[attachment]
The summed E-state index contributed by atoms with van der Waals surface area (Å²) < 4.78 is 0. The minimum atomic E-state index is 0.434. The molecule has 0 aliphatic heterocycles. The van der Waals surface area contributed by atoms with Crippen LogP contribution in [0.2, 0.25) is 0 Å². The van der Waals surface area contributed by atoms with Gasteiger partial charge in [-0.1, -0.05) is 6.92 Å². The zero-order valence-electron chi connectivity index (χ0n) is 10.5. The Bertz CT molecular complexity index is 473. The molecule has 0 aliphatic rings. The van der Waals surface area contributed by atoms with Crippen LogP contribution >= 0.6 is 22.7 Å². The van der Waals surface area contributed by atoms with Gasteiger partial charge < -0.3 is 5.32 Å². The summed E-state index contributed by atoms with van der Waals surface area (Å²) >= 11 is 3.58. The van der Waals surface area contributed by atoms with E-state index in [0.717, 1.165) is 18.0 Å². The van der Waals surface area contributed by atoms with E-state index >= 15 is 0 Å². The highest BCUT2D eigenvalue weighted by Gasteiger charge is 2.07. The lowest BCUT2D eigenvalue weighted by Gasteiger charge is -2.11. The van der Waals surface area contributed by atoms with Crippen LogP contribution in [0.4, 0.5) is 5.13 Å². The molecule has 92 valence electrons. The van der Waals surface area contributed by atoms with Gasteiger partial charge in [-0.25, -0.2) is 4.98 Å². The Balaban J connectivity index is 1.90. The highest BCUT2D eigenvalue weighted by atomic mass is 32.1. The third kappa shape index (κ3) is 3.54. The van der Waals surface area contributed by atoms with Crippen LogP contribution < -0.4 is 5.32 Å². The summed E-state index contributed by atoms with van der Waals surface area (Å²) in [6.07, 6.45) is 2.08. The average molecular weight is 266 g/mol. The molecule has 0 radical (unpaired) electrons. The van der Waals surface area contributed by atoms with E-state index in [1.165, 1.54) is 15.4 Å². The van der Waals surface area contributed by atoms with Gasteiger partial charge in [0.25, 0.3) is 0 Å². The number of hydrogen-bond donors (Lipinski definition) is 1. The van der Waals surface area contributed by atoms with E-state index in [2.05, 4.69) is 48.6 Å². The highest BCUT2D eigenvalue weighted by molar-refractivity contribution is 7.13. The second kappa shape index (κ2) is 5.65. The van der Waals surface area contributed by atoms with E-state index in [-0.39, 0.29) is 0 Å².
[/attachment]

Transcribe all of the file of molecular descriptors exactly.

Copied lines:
The summed E-state index contributed by atoms with van der Waals surface area (Å²) < 4.78 is 0. The minimum atomic E-state index is 0.434. The molecule has 0 aliphatic heterocycles. The van der Waals surface area contributed by atoms with Crippen LogP contribution in [0.2, 0.25) is 0 Å². The van der Waals surface area contributed by atoms with Gasteiger partial charge in [-0.1, -0.05) is 6.92 Å². The zero-order valence-electron chi connectivity index (χ0n) is 10.5. The Bertz CT molecular complexity index is 473. The molecule has 0 aliphatic rings. The van der Waals surface area contributed by atoms with Crippen LogP contribution >= 0.6 is 22.7 Å². The van der Waals surface area contributed by atoms with Gasteiger partial charge < -0.3 is 5.32 Å². The summed E-state index contributed by atoms with van der Waals surface area (Å²) >= 11 is 3.58. The van der Waals surface area contributed by atoms with E-state index in [0.717, 1.165) is 18.0 Å². The van der Waals surface area contributed by atoms with E-state index >= 15 is 0 Å². The highest BCUT2D eigenvalue weighted by Gasteiger charge is 2.07. The lowest BCUT2D eigenvalue weighted by Gasteiger charge is -2.11. The van der Waals surface area contributed by atoms with Crippen LogP contribution in [0.4, 0.5) is 5.13 Å². The molecule has 92 valence electrons. The van der Waals surface area contributed by atoms with Gasteiger partial charge in [-0.25, -0.2) is 4.98 Å². The Balaban J connectivity index is 1.90. The highest BCUT2D eigenvalue weighted by atomic mass is 32.1. The third kappa shape index (κ3) is 3.54. The van der Waals surface area contributed by atoms with Crippen LogP contribution < -0.4 is 5.32 Å². The summed E-state index contributed by atoms with van der Waals surface area (Å²) in [6.07, 6.45) is 2.08. The average molecular weight is 266 g/mol. The molecule has 0 radical (unpaired) electrons. The van der Waals surface area contributed by atoms with E-state index in [1.165, 1.54) is 15.4 Å². The van der Waals surface area contributed by atoms with Gasteiger partial charge in [0.25, 0.3) is 0 Å². The number of hydrogen-bond donors (Lipinski definition) is 1. The van der Waals surface area contributed by atoms with E-state index in [2.05, 4.69) is 48.6 Å². The highest BCUT2D eigenvalue weighted by molar-refractivity contribution is 7.13. The second kappa shape index (κ2) is 5.65. The van der Waals surface area contributed by atoms with E-state index in [-0.39, 0.29) is 0 Å².